When we reached her mom’s place on 79th and Amsterdam about the Last Pharmacy–this place where my heart would one day shatter in ways that never would be mended (a different story, one I cannot tell)–she gave us cointreu to warm us and we talked about poetry and I fell more and more in love, then ran home through the dark streets, all rain gone, ran faster than the ecstasy and longing that chased me, outran it the whole way until it caught up with me finally at the front of our old prewar building at 81st and Riverside and followed me in, up the elevator to my room looking out over the black river to the Jersey shore, where I sat a long time watching the river lights glimmer and dissolve in their colors…

After that spring, which ended in the rain in Central Park at the end of a John McLaughlin concert, mid-June, we scattered to our vacation homes, we saw each other again a few times, in New York and then in Cambridge, and I held this sense of what it was like to walk in warm rain across the park the last night of March after watching Day for Night, so that each time I saw her I fell in love again. We always seemed to wind up glancing off each other, naked in the lovely light, we were always such angels, so not what would last…as if we were intended to orbit at a distance, in those few years…

The second night I was in the city for a few days acting in a movie that my brother was shooting for a course–the most bizarre thing, I am last of all an actor, after other possible careers like banker or assassin, but there I was at Far Rockaway on the beach in the rain enacting this terrible part he had written for me in which I betrayed my best friend in order to sleep with his wife, then regretted all of it but too late, I had already set the wheels in motion and soon every one of us would be dead. It was a hell of a shoot, exhilarating and complex, and afterward we all hooked up at a bar on Avenue C and she came to see me, and we went home together and I slept there feeling as though my life might soon take some new turn, waking that morning to the phone ringing on and on, not really saying goodbye–I think she told me that night that whatever else had happened with us–I was her first lover, and she was mine–I can’t remember it precisely now, but what she said that night made me happy. She didn’t want to make love–she had been with a woman the night before. We lay naked in bed and I fell asleep.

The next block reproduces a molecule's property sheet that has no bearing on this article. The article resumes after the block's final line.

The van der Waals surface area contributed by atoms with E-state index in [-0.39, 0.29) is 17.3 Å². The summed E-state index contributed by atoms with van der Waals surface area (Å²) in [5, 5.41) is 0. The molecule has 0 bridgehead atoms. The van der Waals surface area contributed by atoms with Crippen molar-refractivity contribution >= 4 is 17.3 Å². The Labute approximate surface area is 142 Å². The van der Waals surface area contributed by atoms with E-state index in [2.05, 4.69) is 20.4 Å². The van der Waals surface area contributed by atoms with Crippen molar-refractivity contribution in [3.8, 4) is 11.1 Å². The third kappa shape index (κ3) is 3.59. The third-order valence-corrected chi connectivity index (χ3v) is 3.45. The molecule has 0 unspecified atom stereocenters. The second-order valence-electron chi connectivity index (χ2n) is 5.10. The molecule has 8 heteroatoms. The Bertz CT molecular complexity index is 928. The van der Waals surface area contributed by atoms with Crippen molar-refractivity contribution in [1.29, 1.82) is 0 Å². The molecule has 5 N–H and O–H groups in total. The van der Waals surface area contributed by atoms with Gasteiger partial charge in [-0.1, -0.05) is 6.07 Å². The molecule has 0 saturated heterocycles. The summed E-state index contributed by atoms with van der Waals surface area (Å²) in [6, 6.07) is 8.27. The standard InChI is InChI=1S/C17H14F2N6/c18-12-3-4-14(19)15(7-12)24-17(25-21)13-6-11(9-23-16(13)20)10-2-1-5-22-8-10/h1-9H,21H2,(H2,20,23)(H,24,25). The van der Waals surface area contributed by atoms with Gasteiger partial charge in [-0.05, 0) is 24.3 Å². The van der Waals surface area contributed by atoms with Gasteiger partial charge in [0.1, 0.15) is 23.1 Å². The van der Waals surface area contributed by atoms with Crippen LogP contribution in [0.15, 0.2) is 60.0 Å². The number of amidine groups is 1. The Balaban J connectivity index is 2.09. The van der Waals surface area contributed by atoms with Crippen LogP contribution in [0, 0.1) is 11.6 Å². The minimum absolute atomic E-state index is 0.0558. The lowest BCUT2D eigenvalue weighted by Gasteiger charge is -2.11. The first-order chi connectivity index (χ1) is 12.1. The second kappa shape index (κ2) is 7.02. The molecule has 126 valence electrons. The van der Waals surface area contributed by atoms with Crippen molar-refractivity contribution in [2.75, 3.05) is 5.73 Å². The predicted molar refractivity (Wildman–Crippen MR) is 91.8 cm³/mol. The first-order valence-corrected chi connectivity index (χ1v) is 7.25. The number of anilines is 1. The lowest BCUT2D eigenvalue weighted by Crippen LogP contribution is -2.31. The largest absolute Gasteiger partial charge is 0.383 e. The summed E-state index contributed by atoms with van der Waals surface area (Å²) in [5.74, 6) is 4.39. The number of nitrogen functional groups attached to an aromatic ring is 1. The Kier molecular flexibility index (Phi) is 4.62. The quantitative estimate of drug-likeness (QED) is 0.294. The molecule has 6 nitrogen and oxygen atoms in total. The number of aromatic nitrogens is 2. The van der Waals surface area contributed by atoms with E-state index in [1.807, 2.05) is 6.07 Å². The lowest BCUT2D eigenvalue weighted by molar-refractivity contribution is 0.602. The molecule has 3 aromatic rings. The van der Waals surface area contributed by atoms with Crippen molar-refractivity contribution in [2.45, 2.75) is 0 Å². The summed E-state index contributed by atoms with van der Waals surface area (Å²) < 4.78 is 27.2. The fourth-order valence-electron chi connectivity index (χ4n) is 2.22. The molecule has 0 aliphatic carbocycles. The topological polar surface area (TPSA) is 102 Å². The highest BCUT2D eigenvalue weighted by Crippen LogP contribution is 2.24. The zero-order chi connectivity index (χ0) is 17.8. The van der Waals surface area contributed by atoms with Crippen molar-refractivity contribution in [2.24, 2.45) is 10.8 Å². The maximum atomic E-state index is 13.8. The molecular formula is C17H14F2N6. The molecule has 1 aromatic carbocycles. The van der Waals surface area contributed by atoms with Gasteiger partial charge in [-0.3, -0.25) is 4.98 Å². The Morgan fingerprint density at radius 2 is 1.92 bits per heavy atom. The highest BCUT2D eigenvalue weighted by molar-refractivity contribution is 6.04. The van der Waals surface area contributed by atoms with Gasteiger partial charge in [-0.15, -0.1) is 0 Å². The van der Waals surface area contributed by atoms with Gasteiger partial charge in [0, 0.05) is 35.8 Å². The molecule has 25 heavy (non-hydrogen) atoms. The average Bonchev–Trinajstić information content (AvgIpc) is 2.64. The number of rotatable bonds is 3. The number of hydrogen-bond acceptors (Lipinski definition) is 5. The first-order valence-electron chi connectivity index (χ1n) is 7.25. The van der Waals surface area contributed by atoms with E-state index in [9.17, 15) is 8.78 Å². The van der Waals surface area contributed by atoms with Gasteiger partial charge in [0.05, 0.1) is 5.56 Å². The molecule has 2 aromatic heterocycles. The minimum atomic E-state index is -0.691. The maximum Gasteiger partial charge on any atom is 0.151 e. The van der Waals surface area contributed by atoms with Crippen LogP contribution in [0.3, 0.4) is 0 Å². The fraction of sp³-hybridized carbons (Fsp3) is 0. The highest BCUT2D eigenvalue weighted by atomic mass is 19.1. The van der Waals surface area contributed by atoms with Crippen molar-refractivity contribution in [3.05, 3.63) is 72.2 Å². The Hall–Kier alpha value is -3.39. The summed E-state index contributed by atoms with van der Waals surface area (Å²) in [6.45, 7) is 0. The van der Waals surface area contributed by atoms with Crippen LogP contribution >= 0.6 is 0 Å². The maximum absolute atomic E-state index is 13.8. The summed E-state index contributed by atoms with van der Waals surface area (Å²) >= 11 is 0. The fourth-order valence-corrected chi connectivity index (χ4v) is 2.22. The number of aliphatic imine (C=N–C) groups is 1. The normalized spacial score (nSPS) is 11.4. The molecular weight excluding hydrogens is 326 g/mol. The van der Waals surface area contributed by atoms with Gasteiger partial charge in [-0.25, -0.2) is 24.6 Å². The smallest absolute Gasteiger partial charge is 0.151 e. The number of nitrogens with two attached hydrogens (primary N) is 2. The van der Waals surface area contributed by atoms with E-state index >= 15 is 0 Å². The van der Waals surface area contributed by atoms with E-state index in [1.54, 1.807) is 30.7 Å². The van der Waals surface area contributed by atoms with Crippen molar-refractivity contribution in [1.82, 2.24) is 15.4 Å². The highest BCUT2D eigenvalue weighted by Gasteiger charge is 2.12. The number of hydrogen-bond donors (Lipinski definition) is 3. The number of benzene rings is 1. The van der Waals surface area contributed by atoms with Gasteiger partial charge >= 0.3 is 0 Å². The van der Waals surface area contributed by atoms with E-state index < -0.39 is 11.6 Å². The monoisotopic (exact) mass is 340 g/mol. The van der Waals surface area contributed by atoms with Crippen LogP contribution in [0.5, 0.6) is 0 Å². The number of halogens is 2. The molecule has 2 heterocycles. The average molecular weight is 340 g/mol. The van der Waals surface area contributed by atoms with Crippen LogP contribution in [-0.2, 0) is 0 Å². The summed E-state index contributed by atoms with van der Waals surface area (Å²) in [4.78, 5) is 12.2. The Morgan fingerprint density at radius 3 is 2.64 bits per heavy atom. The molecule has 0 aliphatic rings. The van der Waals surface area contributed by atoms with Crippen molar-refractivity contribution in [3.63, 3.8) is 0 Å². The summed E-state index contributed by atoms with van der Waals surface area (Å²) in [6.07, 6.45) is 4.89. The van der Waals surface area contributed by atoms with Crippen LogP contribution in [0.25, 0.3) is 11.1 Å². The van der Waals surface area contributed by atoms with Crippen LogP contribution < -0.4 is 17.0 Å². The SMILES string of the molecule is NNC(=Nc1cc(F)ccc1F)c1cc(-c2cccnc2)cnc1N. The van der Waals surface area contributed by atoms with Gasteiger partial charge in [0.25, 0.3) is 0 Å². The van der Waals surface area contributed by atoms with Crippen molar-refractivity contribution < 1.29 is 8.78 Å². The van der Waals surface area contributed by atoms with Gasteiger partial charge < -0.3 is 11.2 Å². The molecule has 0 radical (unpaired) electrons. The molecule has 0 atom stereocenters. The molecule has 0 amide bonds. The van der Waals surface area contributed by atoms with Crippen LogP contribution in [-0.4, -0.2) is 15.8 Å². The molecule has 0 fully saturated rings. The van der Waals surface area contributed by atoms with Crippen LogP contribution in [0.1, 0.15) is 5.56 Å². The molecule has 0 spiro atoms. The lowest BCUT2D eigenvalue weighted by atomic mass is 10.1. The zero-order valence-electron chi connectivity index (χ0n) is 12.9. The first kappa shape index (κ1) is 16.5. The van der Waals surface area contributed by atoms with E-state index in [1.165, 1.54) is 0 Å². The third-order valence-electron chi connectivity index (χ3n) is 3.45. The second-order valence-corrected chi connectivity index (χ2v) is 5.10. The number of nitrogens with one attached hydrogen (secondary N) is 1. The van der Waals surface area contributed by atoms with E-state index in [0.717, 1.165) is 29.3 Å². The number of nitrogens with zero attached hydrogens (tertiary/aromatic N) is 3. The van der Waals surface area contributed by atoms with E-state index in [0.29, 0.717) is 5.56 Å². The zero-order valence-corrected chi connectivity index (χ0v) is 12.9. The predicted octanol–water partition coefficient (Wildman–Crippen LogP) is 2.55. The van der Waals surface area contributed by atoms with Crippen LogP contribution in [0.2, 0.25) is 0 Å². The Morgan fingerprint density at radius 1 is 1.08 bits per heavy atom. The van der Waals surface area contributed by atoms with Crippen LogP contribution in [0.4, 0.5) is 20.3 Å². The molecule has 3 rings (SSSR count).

Ah, now, this third night…how can I explain this. I was living in Long Island City, had just moved back to the city after seven years in Cambridge and Somerville. We connected on and off by phone. I wonder now if I thought that in moving back to the place of our origin, the place where I was born and lived my whole childhood, I might find her again. It was 1982. It was raining and dark. Reagan had sent everyone into the street. She called up and told me her favorite movie was playing, I had to see it, so we went to see “Les Enfants du Paradis” in one of the movie theaters downtown that now also has been destroyed for a Gap store or something, and I sat next to her in the darkness watching the clown in the grim black and white city, the city so occupied, the clown and the fascist world swirling about him, the sadness and the beauty of it, never touching her, watching the movie as if finally I understood something, something beyond words, something that would have meaning later on, not just then, something about her that would finally make her real to me, make her this lostness this darkness in Vermont in early April, more than two decades gone now–remembering now how the movie ended and we walked outside into the night, how it was still raining, cold rain, and how we said goodbye, thinking then of course that I would see her again but in fact our lives turned in their courses and it was the last time I would ever see her face.